37. Problem: repeats have many matches Genome A • Workaround: • Avoid repetitive sequences • Avoid common sequences • Trade-off between sensitivity and search space Genome A: dictionary of short (11-16bp), overlapping sequences • Seeds can occur millions of times Genome B Genome B: lookup matches for short sequences => Use as “seeds” for local alignments

  38. How Satsuma does it • Prioritize search space • Exhaustively search top candidates • Collect results • Apply Synteny filter • When space exhausted, done! • No seeding required! • - Built-in asynchronous parallelization! Feedback

  39. “Battleship” search • Play the paper-and-pencil game battleship • Distribute over multiple CPUs (server-client model)

  40. Battleship search for alignments Avoid searching all pairs of query and target sequences: Exploit the fact that order and orientation of homologous sequences are highly conserved • Map genomes onto a 2-dimensional grid • Each pixel represents 4096x4096 bp • Several full line searches to find initial set of “hits” - pixels that survive synteny filter • Prioritize pixels bordering hits for subsequent search

  41. Battleship parallelization • Pixels are distributed to parallel search processes • Central process maintains priority queue and constantly updates map of grid • Pixels bordering hits are prioritized for search • As processes return, new processes are farmed out to search high-priority pixels • When there are not enough high-ranking pixels in the queue, more initiation points are searched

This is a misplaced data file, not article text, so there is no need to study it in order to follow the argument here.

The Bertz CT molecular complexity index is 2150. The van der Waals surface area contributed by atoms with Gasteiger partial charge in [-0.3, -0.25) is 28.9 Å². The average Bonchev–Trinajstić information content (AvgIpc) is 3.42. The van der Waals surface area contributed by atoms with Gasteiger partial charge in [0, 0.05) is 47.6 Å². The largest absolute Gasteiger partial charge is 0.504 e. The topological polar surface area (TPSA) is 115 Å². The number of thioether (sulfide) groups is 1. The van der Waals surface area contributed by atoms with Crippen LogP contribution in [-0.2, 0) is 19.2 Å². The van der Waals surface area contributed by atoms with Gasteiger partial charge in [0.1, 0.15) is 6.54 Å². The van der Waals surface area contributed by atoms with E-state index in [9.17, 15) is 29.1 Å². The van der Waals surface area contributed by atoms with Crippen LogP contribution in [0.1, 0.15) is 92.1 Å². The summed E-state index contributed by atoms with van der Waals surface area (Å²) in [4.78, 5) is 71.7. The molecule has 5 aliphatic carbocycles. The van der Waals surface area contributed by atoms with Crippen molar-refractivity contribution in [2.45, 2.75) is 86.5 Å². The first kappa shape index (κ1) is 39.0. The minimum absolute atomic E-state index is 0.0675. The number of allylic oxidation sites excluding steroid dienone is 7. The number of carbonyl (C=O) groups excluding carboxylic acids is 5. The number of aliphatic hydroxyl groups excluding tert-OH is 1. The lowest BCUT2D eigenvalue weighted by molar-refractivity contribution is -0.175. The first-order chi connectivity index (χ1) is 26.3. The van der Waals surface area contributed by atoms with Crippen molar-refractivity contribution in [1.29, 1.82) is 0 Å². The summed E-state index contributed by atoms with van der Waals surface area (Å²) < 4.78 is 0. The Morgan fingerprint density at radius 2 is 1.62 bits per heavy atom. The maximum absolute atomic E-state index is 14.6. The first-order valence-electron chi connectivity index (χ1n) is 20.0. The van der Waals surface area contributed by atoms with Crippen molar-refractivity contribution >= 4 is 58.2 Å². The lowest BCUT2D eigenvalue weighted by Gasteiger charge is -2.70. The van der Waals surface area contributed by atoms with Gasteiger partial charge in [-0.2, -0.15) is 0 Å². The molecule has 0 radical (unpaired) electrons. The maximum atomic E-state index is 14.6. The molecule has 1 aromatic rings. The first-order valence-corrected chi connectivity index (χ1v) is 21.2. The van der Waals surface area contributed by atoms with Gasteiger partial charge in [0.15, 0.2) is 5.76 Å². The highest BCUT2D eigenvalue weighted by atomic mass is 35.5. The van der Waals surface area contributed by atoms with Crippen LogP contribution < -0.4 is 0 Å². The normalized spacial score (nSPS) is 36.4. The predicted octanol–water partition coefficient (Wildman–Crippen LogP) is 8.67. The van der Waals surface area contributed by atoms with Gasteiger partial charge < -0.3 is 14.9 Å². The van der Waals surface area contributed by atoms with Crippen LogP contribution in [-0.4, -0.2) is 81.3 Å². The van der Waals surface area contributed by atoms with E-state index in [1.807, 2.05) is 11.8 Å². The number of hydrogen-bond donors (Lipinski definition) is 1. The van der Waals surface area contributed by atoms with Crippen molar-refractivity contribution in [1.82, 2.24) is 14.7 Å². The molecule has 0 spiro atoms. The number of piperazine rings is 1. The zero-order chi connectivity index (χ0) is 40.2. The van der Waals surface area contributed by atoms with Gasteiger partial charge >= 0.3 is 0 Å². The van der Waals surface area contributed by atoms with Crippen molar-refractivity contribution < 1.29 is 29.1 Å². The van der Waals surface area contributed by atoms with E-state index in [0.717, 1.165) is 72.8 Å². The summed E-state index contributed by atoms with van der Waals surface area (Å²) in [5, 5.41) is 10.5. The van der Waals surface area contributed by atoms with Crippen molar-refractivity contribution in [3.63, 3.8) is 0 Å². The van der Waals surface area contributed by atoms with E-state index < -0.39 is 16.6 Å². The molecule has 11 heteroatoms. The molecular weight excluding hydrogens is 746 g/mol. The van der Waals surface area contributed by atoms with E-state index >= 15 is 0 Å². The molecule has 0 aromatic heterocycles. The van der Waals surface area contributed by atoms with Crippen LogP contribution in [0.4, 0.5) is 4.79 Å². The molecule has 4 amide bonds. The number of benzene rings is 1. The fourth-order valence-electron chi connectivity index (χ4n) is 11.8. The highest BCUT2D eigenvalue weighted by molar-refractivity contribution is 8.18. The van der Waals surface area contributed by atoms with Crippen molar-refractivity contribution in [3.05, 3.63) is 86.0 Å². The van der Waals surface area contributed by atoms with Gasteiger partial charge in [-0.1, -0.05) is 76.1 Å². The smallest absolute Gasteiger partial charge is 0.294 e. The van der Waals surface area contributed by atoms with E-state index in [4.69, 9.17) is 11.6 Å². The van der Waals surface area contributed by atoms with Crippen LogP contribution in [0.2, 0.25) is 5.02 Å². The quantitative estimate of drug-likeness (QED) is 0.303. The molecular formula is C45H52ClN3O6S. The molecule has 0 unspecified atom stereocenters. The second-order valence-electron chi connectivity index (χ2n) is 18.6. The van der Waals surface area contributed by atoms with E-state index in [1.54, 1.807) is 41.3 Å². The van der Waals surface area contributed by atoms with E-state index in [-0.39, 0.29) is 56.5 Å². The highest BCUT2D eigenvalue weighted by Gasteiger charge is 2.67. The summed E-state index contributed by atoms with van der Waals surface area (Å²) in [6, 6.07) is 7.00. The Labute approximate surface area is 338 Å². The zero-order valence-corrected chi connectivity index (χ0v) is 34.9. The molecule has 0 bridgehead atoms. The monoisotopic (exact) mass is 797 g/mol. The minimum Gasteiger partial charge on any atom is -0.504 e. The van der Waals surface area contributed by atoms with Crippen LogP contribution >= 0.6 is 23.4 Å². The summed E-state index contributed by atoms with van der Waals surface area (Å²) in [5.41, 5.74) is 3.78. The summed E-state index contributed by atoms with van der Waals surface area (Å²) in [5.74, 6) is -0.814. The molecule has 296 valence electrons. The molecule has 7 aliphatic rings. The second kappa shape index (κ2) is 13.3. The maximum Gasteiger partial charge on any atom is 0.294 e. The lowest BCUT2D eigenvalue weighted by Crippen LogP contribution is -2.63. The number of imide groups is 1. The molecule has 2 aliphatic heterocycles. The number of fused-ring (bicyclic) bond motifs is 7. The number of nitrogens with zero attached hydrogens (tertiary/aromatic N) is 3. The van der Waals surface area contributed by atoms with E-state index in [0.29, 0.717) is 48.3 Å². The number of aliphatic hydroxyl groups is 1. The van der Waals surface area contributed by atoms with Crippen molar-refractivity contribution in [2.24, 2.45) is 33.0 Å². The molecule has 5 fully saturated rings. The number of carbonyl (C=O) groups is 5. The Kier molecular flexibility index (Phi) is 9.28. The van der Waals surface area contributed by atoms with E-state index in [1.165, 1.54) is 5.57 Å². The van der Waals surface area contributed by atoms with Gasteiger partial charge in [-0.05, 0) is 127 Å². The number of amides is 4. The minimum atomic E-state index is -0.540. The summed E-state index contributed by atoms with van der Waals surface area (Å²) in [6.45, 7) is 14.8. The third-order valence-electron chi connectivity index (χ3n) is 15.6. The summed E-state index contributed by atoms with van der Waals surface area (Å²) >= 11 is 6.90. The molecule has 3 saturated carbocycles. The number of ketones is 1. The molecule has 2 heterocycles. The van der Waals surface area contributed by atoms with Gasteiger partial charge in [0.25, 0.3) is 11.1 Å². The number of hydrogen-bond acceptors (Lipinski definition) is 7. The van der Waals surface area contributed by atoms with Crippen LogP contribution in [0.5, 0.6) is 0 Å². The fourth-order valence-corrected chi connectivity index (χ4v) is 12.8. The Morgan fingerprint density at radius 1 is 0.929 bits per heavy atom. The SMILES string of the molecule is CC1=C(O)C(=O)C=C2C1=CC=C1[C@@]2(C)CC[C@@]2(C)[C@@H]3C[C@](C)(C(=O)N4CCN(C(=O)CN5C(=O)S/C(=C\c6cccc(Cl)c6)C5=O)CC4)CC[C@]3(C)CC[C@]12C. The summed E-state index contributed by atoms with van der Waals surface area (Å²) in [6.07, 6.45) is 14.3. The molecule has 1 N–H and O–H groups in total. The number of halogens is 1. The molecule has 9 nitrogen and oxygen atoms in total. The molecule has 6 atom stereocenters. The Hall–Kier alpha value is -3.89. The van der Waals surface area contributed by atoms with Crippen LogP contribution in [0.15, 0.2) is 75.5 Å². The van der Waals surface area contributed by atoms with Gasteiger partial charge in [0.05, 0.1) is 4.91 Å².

42. Dynamic parallelization: master-and-slave model Master Dynamic communication channel (TCP/IP) across the network Distribute jobs to CPUs (multi-CPU machine, Server farm) Slaves Slaves initialize once (expensive!), request directives, send back results

  43. Master: constantly update priority queue • Collect and merge slave output • Build global priority queue • Push onto communication stack • Wait for slaves to pick up coordinates • Mark coordinates being processed • Check for backup strategy (blind search) • Check for exit

  44. Master: constantly update priority queue • Collect and merge slave output • Build global priority queue • Push onto communication stack • Wait for slaves to pick up coordinates • Mark coordinates being processed • Check for backup strategy (blind search) • Check for exit Queue

  45. Pixels searched Not searched Battleship search: Stickleback vs. Pufferfish 460Mb vs. 220 Mb genomes in 120 CPU hours Align two mammalian genomes in 32 hours (non-repeat-masked blastz: 160,000+ CPU hours!)